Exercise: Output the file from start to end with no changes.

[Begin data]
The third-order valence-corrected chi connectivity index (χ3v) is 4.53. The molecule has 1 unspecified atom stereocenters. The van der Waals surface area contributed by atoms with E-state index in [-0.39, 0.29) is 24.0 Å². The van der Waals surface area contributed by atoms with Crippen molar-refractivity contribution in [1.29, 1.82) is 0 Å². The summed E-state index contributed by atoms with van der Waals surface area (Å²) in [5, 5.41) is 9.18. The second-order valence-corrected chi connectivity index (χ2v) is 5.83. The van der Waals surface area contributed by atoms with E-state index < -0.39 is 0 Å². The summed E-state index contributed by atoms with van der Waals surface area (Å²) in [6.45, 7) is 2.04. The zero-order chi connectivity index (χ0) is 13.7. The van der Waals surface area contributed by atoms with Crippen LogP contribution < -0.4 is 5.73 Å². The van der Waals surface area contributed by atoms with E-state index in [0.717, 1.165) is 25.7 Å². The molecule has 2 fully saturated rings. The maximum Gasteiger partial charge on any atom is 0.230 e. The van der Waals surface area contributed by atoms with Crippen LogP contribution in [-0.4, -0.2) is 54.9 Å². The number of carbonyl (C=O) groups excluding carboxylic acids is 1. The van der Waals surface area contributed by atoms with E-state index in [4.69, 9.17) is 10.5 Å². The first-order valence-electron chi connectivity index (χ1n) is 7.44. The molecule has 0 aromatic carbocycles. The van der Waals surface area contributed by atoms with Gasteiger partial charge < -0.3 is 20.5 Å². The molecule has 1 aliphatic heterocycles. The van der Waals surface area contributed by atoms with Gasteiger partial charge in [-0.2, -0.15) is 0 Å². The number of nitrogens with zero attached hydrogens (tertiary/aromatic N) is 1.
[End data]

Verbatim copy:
The third-order valence-corrected chi connectivity index (χ3v) is 4.53. The molecule has 1 unspecified atom stereocenters. The van der Waals surface area contributed by atoms with E-state index in [-0.39, 0.29) is 24.0 Å². The van der Waals surface area contributed by atoms with Crippen molar-refractivity contribution in [1.29, 1.82) is 0 Å². The summed E-state index contributed by atoms with van der Waals surface area (Å²) in [5, 5.41) is 9.18. The second-order valence-corrected chi connectivity index (χ2v) is 5.83. The van der Waals surface area contributed by atoms with E-state index < -0.39 is 0 Å². The summed E-state index contributed by atoms with van der Waals surface area (Å²) in [6.45, 7) is 2.04. The zero-order chi connectivity index (χ0) is 13.7. The van der Waals surface area contributed by atoms with Crippen LogP contribution < -0.4 is 5.73 Å². The van der Waals surface area contributed by atoms with E-state index in [0.717, 1.165) is 25.7 Å². The molecule has 2 fully saturated rings. The maximum Gasteiger partial charge on any atom is 0.230 e. The van der Waals surface area contributed by atoms with Crippen LogP contribution in [-0.4, -0.2) is 54.9 Å². The number of carbonyl (C=O) groups excluding carboxylic acids is 1. The van der Waals surface area contributed by atoms with E-state index in [4.69, 9.17) is 10.5 Å². The first-order valence-electron chi connectivity index (χ1n) is 7.44. The molecule has 0 aromatic carbocycles. The van der Waals surface area contributed by atoms with Gasteiger partial charge < -0.3 is 20.5 Å². The molecule has 1 aliphatic heterocycles. The van der Waals surface area contributed by atoms with Gasteiger partial charge in [-0.2, -0.15) is 0 Å². The number of nitrogens with zero attached hydrogens (tertiary/aromatic N) is 1.